The Rhodesian Ridgeback is a dog breed developed in Southern Africa. Its European forebears can be traced to the early pioneers of the Cape Colony of southern Africa, who crossed their dogs with the semi-domesticated, ridged hunting dogs of the Khoikhoi.
In the earlier parts of its history, the Rhodesian Ridgeback has also been known as Van Rooyen's Lion Dog, the African Lion Hound or African Lion Dog—Simba Inja in Ndebele, Shumba Imbwa in Shona—because of its ability to keep a lion at bay while awaiting its master to make the kill.
The original breed standard was drafted by F.R. Barnes, in Bulawayo, Southern Rhodesia (now Zimbabwe), in 1922. Based on that of the Dalmatian, the standard was approved by the South African Kennel Union in 1927.
The Rhodesian Ridgeback's distinguishing feature is the ridge of hair running along its back in the opposite direction from the rest of its coat. It consists of a fan-like area formed by two whorls of hair (called 'crowns') and tapers from immediately behind the shoulders down to the level of the hips. The ridge is usually about 2 inches (5 cm) in width at its widest point. It is believed to originate from the dog used by the original African dog population which had a similar ridge. The first depiction of a Ridgeback is a wall painting describing the life of the Boers, housed in South Africa in the Voortrekker Monument.
Male Ridgebacks should stand 63 cms (25 ins) to 69cms (27 ins) at the withers and weigh about 85 lb (39 kg) FCI Standard); females should be 24–26 inches (61–66 cm) tall and about 70 lb (32 kg) in weight. Ridgebacks are typically muscular and have a light wheaten to red wheaten coat, which should be short, dense, sleek and glossy in appearance, and neither woolly nor silky. White is acceptable on the chest and toes. The presence of black guard hairs or ticking is not addressed in the AKC standard, although the elaboration of the AKC standard notes the amount of black or dark brown in the coat should not be excessive. The FCI Standard states that excessive black hairs throughout the coat are highly undesirable. Ridgebacks sometimes have a dark mask. The dog's nose should be black or brown (liver) in keeping with the color of the dog. No other colored nose is permissible. The brown nose is a recessive gene. It is not as common as a black nose; some breeders believe the inclusion of brown noses in a breeding program is necessary for maintaining the vibrancy of the coat. The eyes should be round and should reflect the dog's color: dark eyes with a black nose, amber eyes with a brown (liver) nose. Ridgebacks have a strong, smooth tail, which is usually carried in a gentle curve backwards.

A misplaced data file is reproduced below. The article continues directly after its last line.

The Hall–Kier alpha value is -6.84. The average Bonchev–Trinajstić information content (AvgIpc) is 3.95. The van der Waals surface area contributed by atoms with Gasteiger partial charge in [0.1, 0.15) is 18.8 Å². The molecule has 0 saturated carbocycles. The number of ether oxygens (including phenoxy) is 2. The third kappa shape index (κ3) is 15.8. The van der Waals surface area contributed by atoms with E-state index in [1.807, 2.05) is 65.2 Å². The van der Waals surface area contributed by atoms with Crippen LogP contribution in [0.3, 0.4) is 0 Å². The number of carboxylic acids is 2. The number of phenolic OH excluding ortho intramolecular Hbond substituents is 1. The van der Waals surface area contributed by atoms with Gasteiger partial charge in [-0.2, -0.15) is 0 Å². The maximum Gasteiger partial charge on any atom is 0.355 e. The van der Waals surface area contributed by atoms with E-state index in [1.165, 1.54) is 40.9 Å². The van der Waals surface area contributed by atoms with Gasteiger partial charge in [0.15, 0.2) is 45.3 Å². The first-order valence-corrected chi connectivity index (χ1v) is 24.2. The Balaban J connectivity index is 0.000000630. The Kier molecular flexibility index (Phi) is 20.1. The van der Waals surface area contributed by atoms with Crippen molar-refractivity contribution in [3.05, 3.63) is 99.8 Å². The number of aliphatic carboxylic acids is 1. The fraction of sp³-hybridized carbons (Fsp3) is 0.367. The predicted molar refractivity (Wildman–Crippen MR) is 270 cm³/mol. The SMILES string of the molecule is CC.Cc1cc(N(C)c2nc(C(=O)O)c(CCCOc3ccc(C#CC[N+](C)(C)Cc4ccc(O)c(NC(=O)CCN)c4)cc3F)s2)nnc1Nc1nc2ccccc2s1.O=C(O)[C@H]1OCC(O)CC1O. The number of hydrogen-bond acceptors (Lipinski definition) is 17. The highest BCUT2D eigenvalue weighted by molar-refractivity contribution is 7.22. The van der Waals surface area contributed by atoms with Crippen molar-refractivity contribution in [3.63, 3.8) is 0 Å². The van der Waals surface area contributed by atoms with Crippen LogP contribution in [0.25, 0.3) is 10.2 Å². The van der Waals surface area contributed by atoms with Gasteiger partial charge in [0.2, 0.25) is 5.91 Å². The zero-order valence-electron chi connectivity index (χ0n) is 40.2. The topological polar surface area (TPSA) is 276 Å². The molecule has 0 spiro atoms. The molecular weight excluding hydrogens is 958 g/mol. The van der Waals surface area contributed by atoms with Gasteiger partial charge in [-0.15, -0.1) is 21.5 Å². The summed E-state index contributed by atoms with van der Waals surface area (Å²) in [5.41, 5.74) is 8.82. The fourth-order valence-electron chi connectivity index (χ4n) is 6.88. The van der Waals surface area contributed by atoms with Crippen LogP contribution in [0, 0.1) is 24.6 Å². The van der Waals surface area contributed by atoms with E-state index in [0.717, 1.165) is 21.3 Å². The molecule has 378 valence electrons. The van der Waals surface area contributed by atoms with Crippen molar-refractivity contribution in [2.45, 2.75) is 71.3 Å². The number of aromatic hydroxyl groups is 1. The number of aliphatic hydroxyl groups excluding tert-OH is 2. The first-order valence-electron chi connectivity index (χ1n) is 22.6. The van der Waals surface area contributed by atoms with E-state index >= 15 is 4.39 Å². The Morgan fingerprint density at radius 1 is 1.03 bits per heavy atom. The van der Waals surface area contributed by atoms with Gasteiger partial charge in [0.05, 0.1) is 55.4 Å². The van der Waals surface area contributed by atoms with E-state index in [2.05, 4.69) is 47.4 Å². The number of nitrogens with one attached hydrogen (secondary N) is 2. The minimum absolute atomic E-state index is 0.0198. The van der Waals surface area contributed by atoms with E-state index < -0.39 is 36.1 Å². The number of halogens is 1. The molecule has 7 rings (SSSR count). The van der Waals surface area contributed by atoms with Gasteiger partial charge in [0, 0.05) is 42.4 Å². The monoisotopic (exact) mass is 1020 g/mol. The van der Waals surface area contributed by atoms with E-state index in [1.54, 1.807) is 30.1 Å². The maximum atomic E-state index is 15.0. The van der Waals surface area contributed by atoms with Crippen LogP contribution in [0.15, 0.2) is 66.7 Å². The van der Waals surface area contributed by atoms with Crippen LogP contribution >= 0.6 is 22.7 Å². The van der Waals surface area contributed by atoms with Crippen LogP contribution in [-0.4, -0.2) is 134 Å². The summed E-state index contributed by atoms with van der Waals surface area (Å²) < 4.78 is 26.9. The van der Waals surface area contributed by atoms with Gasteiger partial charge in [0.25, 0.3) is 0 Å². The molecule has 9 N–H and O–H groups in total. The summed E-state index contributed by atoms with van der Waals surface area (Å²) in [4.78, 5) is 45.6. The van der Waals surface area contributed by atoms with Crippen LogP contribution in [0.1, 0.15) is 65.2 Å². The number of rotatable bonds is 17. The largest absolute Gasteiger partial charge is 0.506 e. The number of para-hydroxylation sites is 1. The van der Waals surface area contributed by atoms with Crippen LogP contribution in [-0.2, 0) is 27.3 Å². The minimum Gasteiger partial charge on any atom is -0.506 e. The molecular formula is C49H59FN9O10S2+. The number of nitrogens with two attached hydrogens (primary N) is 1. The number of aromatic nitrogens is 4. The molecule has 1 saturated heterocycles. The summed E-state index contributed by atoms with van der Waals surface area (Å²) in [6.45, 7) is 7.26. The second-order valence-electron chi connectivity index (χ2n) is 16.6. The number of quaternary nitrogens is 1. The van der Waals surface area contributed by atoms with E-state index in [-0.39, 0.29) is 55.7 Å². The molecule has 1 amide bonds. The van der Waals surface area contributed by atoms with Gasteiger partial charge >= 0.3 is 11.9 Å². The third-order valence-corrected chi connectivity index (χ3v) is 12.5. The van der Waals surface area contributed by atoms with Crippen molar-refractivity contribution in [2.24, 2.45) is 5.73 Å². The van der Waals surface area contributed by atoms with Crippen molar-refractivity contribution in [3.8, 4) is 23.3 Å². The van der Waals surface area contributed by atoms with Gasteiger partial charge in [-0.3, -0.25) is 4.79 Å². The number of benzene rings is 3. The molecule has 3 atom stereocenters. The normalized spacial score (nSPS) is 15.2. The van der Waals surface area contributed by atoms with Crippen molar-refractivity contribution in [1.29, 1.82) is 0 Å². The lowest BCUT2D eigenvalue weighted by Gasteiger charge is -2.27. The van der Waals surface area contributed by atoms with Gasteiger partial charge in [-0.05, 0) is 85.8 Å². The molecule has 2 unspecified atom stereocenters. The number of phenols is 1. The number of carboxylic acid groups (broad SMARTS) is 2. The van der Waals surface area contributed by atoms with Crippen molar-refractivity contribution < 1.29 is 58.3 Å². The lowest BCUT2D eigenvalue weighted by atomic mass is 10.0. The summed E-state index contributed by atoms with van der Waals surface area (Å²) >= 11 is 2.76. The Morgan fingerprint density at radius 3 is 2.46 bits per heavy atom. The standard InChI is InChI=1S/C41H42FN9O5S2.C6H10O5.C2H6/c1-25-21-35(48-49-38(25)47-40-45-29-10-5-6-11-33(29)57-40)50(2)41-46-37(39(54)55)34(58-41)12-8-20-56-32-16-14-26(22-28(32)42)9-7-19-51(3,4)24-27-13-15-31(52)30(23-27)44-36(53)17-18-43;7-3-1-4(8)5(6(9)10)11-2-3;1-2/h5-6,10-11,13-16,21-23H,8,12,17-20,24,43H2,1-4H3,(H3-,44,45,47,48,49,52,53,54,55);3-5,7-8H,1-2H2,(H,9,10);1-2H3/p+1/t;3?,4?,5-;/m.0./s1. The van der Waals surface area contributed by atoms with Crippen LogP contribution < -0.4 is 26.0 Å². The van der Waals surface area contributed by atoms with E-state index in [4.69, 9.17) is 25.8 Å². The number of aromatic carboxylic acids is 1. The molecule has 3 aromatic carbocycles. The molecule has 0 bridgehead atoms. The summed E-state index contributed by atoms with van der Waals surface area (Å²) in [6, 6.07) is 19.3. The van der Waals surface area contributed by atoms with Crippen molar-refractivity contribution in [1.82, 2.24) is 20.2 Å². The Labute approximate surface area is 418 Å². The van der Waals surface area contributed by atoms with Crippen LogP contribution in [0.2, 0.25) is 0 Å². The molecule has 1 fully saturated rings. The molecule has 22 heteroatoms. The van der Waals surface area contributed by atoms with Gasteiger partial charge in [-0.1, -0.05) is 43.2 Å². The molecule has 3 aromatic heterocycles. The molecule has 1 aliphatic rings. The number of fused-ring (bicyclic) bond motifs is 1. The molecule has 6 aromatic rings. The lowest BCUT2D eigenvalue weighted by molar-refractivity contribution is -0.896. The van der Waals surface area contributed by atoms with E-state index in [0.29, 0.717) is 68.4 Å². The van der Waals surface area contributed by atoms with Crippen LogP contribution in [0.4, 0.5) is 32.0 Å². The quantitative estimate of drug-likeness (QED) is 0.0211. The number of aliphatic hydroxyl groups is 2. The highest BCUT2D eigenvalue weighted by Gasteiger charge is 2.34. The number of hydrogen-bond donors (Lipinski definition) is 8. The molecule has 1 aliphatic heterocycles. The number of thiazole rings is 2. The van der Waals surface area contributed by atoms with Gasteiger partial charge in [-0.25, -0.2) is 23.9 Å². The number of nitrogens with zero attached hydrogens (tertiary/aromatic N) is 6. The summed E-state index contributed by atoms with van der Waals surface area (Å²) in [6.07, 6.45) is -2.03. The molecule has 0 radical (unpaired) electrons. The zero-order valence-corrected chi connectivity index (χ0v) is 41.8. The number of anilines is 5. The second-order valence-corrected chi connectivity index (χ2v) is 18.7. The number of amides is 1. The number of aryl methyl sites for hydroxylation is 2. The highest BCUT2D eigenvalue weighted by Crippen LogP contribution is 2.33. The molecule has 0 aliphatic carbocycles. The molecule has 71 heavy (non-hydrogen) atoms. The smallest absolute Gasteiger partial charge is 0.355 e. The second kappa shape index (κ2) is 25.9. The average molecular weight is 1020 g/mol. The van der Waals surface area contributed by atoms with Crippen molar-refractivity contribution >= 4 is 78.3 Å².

The original standard allowed for a variety of coat colors, including brindle and sable. The modern FCI standard calls for light wheaten to red wheaten.
Other dog breeds also have a reverse line of fur along the spine, including the Phu Quoc ridgeback dog and Thai Ridgeback. The Thai Ridgeback is a crossbreed of the Phu Quoc; historians have speculated the relationship between the Rhodesian Ridgeback and the Phu Quoc with suggestions that historically one breed may have been imported to the other's location.
Source of information: http://en.wikipedia.org/wiki/Rhodesian_Ridgeback
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